Golf Games: Foursomes or Alternate Shot

While the proper term is foursomes, most US golfers refer to this format as alternate shot. As defined in Rule 29 of the Official Rules of Golf, Foursomes are played between two teams of two golfers, each of which plays just one ball. Players on each team alternate teeing off, and then alternate each shot thereafter.

Example: Player A tees off while his partner, B, watches. Player B then hits the ball from where it lands after A’s shot. Then it’s A’s turn until the ball is in the hole. On the next hole, Player B tees off, even if he took the final putt.

Foursomes can be scored as either match or stroke play.

A couple of special rules apply:

In Foursomes match play, if a ball is played out of order—that is, if A takes a stroke when it’s B’s turn—the hole is lost.

In Foursomes stroke play, a ball played out of order results in a two stoke penalty. The offending team must correct the error before playing from the next tee. That is, if A accidentally took a stroke on B’s turn, A must hit again, with a two stroke penalty to get back into the proper order. 

If the error is not corrected before the next tee shot, the offending team is disqualified.

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5 Responses to “Golf Games: Foursomes or Alternate Shot”

  1. bkuehn1952 on

    Bert’s question reminded me of why we play Foursomes and/or Scottish Foursomes occasionally.  I have a chance to play a lot of golf.  So the occasional round played in a format other than medal play is not that great a sacrifice for me.  If one only has an opportunity to play once or twice a month, I can the objection to a format where one does not play their own ball.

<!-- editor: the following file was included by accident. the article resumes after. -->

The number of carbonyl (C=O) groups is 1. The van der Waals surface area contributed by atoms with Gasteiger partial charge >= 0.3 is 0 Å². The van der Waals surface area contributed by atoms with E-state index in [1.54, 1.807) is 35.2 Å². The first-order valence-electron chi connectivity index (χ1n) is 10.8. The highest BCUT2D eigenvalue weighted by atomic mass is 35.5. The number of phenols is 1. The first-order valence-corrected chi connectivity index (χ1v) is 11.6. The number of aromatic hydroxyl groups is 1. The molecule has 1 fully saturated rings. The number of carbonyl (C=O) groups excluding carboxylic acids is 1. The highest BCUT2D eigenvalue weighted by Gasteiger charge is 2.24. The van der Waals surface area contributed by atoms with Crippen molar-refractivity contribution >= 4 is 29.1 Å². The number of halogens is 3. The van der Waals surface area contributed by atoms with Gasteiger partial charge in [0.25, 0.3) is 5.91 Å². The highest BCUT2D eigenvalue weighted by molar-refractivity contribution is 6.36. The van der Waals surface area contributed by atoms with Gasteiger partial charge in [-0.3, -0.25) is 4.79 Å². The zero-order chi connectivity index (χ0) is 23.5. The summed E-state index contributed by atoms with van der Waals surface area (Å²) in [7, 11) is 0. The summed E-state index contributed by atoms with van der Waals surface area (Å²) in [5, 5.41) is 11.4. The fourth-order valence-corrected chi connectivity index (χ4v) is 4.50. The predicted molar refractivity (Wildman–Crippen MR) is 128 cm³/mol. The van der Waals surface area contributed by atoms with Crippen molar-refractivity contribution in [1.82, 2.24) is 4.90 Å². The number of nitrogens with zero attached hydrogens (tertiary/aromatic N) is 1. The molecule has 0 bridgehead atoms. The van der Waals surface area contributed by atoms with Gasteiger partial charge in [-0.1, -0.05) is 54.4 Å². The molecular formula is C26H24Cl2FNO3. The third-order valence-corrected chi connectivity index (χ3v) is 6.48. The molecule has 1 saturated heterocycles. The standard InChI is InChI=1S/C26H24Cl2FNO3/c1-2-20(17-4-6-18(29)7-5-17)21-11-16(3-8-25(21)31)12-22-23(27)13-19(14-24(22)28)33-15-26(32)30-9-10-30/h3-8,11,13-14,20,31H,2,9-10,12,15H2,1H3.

A benefit of these alternate formats becomes apparent when one plays with the grandkids or non-regularly golfing spouse.  These formats speed up play without completely marginalizing the inexperienced player.  Get two regular golfers paired with two inexperienced golfers and the competition can be quite spirited.

    Finally, there is a time and place for these formats.  If I am playing Shepherd’s Hollow for the first time, no way am I using anything other than medal play.  Sunday afternoon at a Metro Park I have played 100 times before, bring it on.

  2. Paul Evans on

    our club offers 70 and older members to play from the red tees while the remainder of the club play from the whites. The “penalty” for this is 2 strokes off the handicap. We also play 2 man best ball tournaments. The maximum handicap differential is set at 8 strokes. If a team has a differential over 8 ( palyer A is a 10 and player B is a 26 (24 from red ) we make thenm play as 10 and 18. It has been brought to my attention that the player who is playing from the red tees still has an advantage because an 18 from the whites is still an 18 and some feel the red tee player should lose his 2 strokes. Is there anything in the rule book to cover this? Thanbks


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